AUSTIN (KXAN) — The Economic Development Department’s Music and Entertainment Division has been working with the Music Commission to create the Live Music Fund, a resource that aims to provide financial aid for musicians and live music promoters.

The Live Music Fund was first established by the City of Austin in September 2019. The fund was created in response to the pilot Live Music Fund Event Program. With the goal to prioritize “the core principals of Preservation, Innovation, and Elevation & Collaboration (PIE).”

In order to qualify, musicians have to live in Travis, Williamson, Hays, Bastrop or Caldwell counties and have proof they’ve been regularly performing for the last two years, have six released recordings or six music videos. Those are just some of the eligibility requirements.

However, there’s a hold-up on getting the $3 million out to artists and promoters in need. Just last week on May 2, during a Music Commission meeting, the city cited staffing shortages as one of the reasons for the delay. 

“What makes Austin so unique and special is our live music scene,” said Vanessa Fuentes, Austin City Councilwoman for District 2. “So when there are huge impacts to our to the industry, that is something that we have to take note of.”

A solution is finding a third-party contractor to handle the Live Music Fund’s rollout. The city hopes to find someone by the end of the year, so they can get the money out to musicians by next summer.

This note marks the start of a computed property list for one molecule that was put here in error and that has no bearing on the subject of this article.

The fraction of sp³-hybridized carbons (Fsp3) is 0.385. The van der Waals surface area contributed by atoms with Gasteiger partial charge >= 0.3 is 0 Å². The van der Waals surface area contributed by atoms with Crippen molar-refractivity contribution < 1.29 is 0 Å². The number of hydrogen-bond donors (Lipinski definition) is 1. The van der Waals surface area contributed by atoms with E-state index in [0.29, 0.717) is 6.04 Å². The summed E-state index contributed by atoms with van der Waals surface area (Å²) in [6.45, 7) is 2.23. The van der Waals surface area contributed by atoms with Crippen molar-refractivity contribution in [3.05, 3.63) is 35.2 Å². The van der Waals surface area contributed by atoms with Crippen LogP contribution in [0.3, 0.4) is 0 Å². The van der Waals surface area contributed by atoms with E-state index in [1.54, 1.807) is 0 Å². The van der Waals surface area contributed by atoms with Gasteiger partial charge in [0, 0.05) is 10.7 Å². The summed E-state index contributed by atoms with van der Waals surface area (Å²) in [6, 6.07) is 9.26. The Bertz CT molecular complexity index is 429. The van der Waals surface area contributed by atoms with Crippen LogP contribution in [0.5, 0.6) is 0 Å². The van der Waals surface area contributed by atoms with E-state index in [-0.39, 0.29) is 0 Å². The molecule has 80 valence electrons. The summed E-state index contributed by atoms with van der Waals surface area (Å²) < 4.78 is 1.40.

“Our musicians have been so hard hit this pandemic and part of what makes Austin, Austin is our live music scene, so having that news of knowing that there was going to be a delay in getting this critical funding out was certainly pretty disappointing,” Fuentes said.

On Wednesday, the nonprofit Health Alliance for Austin Musicians or HAAM met with the city’s Public Health Committee in an effort to develop a more permanent funding source through the city. 

The nonprofit helps provide musicians with access to health care. Each year, they help nearly 3,000 musicians. 

Currently, HAAM is facing a close to $800,000 funding gap, and the group is calling on the city for help because, without it, organization leaders said it’ll have a difficult time addressing musicians’ needs.

“We are really hoping to partner more regularly with the city on providing health care access, affordable health care access for Austin’s musicians because what we know is that when you have a musician who is contemplating whether or not they should do music full time, whether or not they’re going to be able to provide for their family as a musician, one of the things that really holds them back is whether or not they’re a family, and they will have health insurance, and whether or not they would lose their benefits,” explained Rachel Blair, HAAM’s chief operating officer.

Since the pandemic, those at HAAM said they’ve had to dip into the nonprofit’s reserves — hundreds of thousands of dollars — so they’re hoping the city can help chip in a little more.

“Austin musicians are an endangered species,” Blair said. “If we don’t act now with a variety of different interventions like funding HAAM, like launching the Live Music Fund, we are in danger of losing this incredible resource that we all love and adore in music.”